Some religion they haue alreadie, which although it be farre from the truth, yet beyng as it is, there is hope it may bee the easier and sooner reformed.

They beleeue that there are many Gods which they call Mantˇac, but of different sortes and degrees; one onely chiefe and great God, which hath bene from all eternitie. Who as they affirme when hee purposed to make the worlde, made first other goddes of a principall order to bee as meanes and instruments to bee vsed in the creation and gouernment to follow; and after the Sunne, Moone, and Starres, as pettie goddes and the instruments of the other order more principall. First they say were made waters, out of which by the gods was made all diuersitie of creatures that are visible or inuisible.

For mankind they say a woman was made first, which by the woorking of one of the goddes, conceiued and brought foorth children: And in such sort they say they had their beginning.

But how manie yeeres or ages haue passed since, they say they can make no relation, hauing no letters nor other such meanes as we to keepe recordes of the particularities of times past, but onelie tradition from father to sonne.

They thinke that all the gods are of humane shape, & therfore they represent them by images in the formes of men, which they call Kewasowok one alone is called Kewßs; Them they place in houses appropriate or temples which they call Mathicˇmuck; Where they woorship, praie, sing, and make manie times offerings vnto them. In some Machicˇmuck we haue seene but on Kewas, in some two, and in other some three; The common sort thinke them to be also gods.

They beleeue also the immortalitie of the soule, that after this life as soone as the soule is departed from the bodie according to the workes it hath done, it is eyther carried to heauŕ the habitacle of gods, there to enioy perpetuall blisse and happiness, or els to a great pitte or hole, which they thinke to bee in the furthest partes of their part of the worlde towarde the sunne set, there to burne continually: the place they call Popogusso.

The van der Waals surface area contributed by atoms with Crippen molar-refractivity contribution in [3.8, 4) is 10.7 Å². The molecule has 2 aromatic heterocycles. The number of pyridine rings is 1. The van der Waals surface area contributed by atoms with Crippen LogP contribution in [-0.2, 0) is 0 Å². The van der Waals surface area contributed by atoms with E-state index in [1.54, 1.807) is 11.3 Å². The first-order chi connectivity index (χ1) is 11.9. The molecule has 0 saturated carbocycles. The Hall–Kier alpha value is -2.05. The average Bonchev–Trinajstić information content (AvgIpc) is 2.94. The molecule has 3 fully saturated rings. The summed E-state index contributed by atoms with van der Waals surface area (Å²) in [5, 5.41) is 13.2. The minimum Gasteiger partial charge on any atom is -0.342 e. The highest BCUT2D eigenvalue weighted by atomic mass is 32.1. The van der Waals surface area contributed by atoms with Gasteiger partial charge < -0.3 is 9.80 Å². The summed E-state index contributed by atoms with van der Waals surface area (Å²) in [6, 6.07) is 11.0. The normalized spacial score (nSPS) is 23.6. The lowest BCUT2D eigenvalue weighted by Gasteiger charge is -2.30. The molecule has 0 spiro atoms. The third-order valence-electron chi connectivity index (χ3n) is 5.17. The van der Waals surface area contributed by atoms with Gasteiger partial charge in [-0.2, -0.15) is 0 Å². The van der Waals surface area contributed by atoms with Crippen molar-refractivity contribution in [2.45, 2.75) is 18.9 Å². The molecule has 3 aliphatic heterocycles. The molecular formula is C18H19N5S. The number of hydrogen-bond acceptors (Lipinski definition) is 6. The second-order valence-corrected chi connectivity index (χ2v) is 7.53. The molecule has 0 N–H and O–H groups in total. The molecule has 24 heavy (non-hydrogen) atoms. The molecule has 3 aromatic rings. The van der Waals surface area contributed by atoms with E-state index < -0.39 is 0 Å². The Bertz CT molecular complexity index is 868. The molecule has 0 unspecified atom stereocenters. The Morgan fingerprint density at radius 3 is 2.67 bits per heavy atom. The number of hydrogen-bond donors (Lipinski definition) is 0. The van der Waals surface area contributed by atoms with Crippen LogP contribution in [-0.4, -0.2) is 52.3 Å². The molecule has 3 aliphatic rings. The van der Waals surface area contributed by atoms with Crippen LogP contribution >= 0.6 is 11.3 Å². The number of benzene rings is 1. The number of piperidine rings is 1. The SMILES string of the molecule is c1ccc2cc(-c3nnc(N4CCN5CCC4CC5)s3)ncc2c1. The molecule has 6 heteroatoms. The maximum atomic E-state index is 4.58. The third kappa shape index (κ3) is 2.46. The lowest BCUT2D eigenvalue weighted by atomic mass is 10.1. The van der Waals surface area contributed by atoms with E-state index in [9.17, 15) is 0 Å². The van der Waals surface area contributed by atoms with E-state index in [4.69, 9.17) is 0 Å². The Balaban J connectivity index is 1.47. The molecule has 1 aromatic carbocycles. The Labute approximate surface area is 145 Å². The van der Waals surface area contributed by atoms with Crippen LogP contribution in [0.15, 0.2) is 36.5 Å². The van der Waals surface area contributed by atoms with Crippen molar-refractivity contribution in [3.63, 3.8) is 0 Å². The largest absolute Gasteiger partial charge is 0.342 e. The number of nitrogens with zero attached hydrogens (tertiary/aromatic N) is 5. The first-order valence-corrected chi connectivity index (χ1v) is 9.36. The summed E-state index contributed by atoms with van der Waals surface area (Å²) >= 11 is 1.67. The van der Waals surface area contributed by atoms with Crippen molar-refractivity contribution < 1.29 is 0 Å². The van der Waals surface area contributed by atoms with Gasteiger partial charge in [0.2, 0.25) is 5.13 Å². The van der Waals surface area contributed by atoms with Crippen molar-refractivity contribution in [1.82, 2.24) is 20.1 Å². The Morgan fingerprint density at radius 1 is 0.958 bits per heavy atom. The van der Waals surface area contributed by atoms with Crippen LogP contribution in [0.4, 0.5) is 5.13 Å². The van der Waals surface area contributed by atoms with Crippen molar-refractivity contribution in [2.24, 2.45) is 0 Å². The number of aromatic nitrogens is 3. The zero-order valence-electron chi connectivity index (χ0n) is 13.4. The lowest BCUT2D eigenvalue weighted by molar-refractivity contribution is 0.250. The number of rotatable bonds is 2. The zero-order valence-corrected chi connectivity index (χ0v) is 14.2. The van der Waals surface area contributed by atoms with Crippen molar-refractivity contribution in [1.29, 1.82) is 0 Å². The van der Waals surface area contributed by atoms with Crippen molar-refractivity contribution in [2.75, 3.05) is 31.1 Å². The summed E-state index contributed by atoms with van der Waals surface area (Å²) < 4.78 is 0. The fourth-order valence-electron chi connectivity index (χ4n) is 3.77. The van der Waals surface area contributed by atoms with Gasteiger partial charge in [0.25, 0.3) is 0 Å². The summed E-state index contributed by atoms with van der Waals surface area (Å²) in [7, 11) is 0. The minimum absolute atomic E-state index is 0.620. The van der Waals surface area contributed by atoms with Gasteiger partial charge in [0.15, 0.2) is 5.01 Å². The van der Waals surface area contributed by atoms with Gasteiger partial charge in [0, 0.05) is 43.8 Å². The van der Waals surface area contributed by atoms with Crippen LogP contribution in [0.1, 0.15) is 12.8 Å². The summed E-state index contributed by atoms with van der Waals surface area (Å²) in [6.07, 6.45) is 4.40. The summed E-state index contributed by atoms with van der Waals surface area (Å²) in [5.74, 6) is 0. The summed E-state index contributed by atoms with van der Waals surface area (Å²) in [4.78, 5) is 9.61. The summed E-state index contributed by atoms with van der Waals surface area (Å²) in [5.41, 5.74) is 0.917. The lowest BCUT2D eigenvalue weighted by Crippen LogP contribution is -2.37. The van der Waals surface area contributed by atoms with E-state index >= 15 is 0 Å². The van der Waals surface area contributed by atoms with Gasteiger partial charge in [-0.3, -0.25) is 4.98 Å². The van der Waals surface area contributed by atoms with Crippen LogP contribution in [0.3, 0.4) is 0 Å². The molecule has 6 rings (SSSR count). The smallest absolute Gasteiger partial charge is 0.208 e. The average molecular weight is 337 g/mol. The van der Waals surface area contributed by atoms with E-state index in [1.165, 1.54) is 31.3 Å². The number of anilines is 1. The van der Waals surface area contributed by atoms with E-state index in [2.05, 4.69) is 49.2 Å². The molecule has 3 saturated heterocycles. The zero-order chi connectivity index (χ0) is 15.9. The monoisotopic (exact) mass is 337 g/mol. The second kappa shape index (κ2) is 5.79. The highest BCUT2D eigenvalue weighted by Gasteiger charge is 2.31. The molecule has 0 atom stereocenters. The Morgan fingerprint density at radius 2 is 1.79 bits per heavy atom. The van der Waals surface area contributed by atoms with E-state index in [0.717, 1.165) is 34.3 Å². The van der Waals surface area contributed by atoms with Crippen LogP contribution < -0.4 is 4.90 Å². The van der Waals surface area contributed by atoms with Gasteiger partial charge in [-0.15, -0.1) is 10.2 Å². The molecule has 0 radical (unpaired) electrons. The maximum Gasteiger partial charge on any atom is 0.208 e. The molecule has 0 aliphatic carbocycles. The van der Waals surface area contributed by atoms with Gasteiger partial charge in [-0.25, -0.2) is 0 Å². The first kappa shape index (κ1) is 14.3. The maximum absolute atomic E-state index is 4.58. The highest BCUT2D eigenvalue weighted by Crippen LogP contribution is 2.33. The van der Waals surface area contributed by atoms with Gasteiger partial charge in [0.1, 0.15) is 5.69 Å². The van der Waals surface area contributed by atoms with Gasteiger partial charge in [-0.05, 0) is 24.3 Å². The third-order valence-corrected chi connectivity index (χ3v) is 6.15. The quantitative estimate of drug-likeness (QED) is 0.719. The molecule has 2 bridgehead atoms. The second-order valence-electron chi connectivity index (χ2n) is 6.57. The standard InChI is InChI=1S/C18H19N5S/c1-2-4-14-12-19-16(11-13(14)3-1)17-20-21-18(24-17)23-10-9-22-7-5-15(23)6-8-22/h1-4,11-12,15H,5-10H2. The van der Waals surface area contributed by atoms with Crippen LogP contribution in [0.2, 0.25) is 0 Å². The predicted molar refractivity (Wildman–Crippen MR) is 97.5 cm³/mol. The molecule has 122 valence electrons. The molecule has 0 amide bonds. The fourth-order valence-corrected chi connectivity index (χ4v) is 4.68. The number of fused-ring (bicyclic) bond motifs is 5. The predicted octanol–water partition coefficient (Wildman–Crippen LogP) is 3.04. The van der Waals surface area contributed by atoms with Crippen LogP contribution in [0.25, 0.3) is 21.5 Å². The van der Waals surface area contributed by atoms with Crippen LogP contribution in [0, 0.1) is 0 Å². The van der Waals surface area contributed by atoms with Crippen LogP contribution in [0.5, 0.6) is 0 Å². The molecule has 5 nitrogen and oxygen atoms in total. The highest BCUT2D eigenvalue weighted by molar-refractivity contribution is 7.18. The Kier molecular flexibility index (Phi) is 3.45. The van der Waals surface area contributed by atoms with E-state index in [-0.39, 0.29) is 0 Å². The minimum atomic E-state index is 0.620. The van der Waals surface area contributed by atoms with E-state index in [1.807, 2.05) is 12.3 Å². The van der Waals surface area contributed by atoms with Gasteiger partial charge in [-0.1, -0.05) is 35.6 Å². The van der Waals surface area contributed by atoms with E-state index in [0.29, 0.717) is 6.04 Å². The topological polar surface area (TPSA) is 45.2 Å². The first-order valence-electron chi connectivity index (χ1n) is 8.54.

* * * - Most thinges they sawe with vs, as Mathematicall instruments, sea compasses, the vertue of the loadstone in drawing yron, a perspectiue glasse whereby was shewed manie strange sightes, burning glasses, wildefire woorkes, gunnes, bookes, writing and reading, spring clocks that seeme to goe of themselues, and manie other thinges that wee had, were so straunge vnto them, and so farre exceeded their capacities to comprehend the reason and meanes how they should be made and done, that they thought they were rather the works of gods then of men, or at the leastwise they had bin giuen and taught vs of the gods. Which made manie of them to haue such opinions of vs, as that if they knew not the trueth of god and religion already, it was rather to be had from vs, whom God so specially loued then from a people that were so simple, as they found themselues to be in comparison of vs. Whereupon greater credite was giuen vnto that we spake of concerning such matters.

Manie times and in euery towne where I came, according as I was able, I made declaration of the contentes of the Bible; that therein was set foorth the true and onelie GOD, and his mightie woorkes, that therein was contayned the true doctrine of saluation through Christ, which manie particularities of Miracles and chiefe poyntes of religion, as I was able then to vtter, and thought fitte for the time. And although I told them the booke materially & of itself was not of anie such vertue, as I thought they did conceiue, but onely the doctrine therein c§tained; yet would many be glad to touch it, to embrace it, to kisse it, to hold it to their brests and heades, and stroke ouer all their bodie with it; to shew their hungrie desire of that knowledge which was spoken of.